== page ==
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Why do we grow? and Introduction to a Growing Revolution
Film: Grown in Detroit
1:00 – 2:00 LUNCH
LEGUP, Fairfield Farmhouse
Morning will be taken up by a discussion on the growing revolution and what is happening in detroit, by Don McKeen and Bob Hamilton Followed by the film “Grown in Detroit” that teaches young pregnant girls farming.
After lunch looking at the work of LEGUP community garden and the Fairfield Farmhouse Trust in Govan who are exploring new ways of setting up garden projects using common good and educational templates that could be used elsewhere. Other projects input welcome.
The Village Square is a project being set up at the Pearce Institute for collecting and distributing information and coordinating events and much more.
The Peoples Manifesto is what it says on the tin. What is it exactly that we want and how do we go about representing and articulating what we want?
More details below
Using the experience of a trip to the city farms in Detroit to reflect what is happening here in Glasgow or Scotland in the business of growing and activism. What lessons can we learn, share, expand on.
The garden is an excellent medium for exploration in organisation. Tending the soil creates awareness of a whole range of activities and considerations of time, temperature, the weather, how and when to do things, rotation of plant life, light and shade, soil types, science, ecology, biology, physics, geography, are part of the great variety of elements that come in to play, to mention a few, that when we work our garden we may not even be aware of.
LEGUP and Fairfield Farmhouse Trust
The “Linthouse Elder park and Govan Urban Planters” garden, situated in Elder Park, Govan. We work towards creating a learning environment with gardening at its centre. We also recognise the process of learning in the garden can be carried to other aspects of community and public life. The rebuilding of the Fairfield Farmhouse situated in the grounds of the gardens will be carried out under the same ethos of education and community participation. This is part of our ideas to build a template that others can help to develop and use, not just to help change society, but to build a new society with its roots in humanity and a common good.
What is the Common Good (in Scotland)
This is the question. In some places, the common good is “The air we breath” – “The sky above us” and such like. But in Scotland it is very unique. Because, our Common Good is actually protected by laws and consists of lots of valuable assets, such as land, property, art, jewels and the like—and all the things we get into free—that is part of our common good to. So we (the public) own these valuables in perpetuity so our kids and their kids can get the benefit of them to.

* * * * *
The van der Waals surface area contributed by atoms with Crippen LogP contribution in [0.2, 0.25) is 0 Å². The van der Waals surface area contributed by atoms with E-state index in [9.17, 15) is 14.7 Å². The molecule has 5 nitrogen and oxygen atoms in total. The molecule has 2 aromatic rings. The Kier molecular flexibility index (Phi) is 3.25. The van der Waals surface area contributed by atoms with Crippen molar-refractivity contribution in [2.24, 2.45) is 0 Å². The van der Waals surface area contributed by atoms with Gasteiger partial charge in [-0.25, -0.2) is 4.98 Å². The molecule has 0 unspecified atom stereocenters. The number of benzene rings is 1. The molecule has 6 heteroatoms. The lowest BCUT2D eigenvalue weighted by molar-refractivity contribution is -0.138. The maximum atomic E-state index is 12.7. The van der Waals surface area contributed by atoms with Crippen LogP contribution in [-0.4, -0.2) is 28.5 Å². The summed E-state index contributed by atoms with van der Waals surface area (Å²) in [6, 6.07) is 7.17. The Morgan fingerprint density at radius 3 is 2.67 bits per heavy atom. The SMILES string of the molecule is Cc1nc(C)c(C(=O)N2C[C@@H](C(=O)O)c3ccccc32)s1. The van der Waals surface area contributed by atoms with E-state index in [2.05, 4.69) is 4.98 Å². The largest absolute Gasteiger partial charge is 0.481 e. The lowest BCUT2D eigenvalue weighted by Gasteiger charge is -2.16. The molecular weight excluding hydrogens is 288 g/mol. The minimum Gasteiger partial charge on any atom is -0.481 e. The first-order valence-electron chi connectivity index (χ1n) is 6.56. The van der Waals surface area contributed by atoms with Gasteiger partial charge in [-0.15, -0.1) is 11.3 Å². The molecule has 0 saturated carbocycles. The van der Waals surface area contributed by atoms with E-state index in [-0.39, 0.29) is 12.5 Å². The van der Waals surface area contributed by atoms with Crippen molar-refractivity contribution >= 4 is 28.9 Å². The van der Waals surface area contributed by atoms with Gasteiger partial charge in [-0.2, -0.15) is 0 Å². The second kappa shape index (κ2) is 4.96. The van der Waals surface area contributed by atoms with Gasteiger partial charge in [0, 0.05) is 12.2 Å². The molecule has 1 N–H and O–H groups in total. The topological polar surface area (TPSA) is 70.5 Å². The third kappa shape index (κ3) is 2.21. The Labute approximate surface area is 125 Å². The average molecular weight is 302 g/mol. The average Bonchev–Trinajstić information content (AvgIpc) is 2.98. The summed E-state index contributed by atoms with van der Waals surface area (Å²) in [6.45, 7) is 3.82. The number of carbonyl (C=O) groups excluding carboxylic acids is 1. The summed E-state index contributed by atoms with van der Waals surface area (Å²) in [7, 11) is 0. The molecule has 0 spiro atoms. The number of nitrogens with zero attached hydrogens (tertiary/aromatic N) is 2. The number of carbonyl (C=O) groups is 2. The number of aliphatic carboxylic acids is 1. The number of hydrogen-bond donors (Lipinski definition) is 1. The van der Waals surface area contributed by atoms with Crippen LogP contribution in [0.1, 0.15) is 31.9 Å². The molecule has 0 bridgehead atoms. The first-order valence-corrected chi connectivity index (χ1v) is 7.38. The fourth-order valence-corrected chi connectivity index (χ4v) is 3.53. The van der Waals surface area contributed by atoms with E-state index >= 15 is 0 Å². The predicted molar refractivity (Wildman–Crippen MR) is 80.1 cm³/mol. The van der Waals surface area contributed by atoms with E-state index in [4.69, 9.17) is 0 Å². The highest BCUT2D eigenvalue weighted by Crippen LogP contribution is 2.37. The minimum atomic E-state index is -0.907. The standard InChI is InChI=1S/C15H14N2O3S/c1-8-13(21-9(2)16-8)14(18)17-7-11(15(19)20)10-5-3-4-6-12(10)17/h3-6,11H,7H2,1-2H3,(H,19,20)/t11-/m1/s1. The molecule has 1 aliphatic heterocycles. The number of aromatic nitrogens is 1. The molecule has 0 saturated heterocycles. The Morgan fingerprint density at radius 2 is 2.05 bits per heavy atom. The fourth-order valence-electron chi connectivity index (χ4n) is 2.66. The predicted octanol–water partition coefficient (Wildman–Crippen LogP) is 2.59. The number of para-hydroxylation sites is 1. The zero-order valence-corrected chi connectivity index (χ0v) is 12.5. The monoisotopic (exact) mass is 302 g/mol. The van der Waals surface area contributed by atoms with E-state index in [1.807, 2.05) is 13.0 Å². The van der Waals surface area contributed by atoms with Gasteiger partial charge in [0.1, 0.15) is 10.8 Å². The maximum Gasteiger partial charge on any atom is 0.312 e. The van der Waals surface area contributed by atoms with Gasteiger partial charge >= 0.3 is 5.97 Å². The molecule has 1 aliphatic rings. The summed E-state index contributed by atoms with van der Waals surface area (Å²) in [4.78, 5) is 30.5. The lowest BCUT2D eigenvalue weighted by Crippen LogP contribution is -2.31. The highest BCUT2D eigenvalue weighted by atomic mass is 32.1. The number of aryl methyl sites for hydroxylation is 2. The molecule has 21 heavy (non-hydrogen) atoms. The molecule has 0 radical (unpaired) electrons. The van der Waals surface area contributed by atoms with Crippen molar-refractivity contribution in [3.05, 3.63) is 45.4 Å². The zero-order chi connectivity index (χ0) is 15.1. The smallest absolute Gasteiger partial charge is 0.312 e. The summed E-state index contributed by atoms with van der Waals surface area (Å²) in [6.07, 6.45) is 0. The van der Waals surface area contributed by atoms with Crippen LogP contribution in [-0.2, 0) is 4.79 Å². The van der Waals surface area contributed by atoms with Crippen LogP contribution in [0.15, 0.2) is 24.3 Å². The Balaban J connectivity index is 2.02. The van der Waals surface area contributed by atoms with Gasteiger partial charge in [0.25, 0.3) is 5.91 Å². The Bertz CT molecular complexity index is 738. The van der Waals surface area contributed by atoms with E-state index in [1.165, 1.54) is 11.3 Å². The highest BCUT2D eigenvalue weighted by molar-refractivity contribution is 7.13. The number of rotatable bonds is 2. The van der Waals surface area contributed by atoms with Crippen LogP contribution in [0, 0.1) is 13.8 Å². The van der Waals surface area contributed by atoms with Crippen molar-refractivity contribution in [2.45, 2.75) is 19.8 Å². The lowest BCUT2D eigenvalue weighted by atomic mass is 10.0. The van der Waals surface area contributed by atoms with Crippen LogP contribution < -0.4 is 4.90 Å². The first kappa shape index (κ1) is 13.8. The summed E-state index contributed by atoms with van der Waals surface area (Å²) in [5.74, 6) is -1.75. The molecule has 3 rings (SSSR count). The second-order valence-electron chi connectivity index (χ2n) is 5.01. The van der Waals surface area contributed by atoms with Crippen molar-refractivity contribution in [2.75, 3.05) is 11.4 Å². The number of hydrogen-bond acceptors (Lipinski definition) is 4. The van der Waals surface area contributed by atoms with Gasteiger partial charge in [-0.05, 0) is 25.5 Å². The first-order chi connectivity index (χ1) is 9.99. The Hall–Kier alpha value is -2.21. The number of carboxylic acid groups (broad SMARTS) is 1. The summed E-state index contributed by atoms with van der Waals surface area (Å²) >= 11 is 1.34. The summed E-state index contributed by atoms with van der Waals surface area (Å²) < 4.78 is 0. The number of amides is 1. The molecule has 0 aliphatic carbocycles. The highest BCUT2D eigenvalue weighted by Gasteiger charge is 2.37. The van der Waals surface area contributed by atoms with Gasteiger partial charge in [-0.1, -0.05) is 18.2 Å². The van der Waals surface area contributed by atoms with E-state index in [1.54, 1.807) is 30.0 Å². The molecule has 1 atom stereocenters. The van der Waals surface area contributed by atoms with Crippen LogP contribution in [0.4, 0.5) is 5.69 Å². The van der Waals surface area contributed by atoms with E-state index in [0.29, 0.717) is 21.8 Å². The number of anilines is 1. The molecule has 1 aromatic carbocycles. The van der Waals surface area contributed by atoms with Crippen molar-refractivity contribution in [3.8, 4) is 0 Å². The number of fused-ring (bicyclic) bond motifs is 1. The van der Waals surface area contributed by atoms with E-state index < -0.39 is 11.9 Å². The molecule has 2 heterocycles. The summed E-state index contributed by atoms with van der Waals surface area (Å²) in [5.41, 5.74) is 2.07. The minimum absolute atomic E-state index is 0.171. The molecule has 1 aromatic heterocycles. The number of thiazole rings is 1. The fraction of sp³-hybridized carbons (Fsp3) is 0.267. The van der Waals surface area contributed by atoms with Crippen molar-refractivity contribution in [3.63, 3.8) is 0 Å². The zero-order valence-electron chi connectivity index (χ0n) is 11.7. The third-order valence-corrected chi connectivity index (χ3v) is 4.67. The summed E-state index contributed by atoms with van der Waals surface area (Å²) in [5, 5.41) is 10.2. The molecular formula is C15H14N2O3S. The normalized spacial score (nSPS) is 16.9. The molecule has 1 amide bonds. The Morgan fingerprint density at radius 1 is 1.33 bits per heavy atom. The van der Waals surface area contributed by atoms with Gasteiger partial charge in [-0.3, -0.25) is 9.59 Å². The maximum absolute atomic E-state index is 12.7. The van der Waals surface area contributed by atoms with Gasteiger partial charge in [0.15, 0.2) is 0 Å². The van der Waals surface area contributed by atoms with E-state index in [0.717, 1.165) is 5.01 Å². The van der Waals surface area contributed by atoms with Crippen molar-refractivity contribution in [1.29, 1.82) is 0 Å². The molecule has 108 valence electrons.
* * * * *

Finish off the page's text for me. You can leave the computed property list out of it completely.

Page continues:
We must cultivate our gardens Voltaire
Voltaire overwhelming evidence that we do not live in the best of all possible worlds. What, then, is the best course for an intelligent and humane person to follow? Voltaire put his answer in the mouth of Candide who, at the end of the story, remarks, “We must cultivate our gardens.” This encapsulates the philosophy of life that Voltaire adopted: let us do what we can to make our part of the world better.
Heart hand and head Patric Geddes
Geddes’s theory of education cannot be separated from his concept of the garden. Nor can these two strands be separated from his overall vision of Life Insurgent. In all he advocated a holism based on the equal emphasis on the hand (physical/manual), heart (compassion/political) and head (learning /psycological /analytical).
The Peoples Manifesto is a work in progress in collecting and compiling a series of ideas that can form a basis that different folk and organisations can work around. The creation of the manifesto will form a series of community workshops that will set out what structure and form the Manifesto should take.
All of the above goes towards the idea. That when we are nurturing things which we are familiar with or involved in we must also be aware of our potential to effect and change the things which are happening around us. The potential for reconnecting community interests and expanding the possibilities of implement radical change through collective activities and interests. These are the ideas we will explore in this workshop and to look at the vehicles that could move these ideas forward.
Electron Club CCA
Access to the space and the equipment in it.
The space can be booked in advance to be used for meetings, seminars, workshops, or to work on individual projects. There are different sets of guidelines for different activities. For the most part, you can do what you want here, as long as it’s not illegal, you don’t interfere with other’s ability to use the space and you don’t engage in primarily commercial activity. Because the space is particularly suited for playing with electronics, computers and other bits of technology, preference will be given to people dealing with any of these areas. Any sort of “hacking” activity is especially encouraged.
Feel free to email Suggestions or if you need more information. See home page for email link. Bob
Glasgow Detroit Film website
The Village Square
Mapping our space video
Open Street map Introduction Video
Open Source computing Audio
Fairfield Farmhouse Trust
Common Good Awareness Project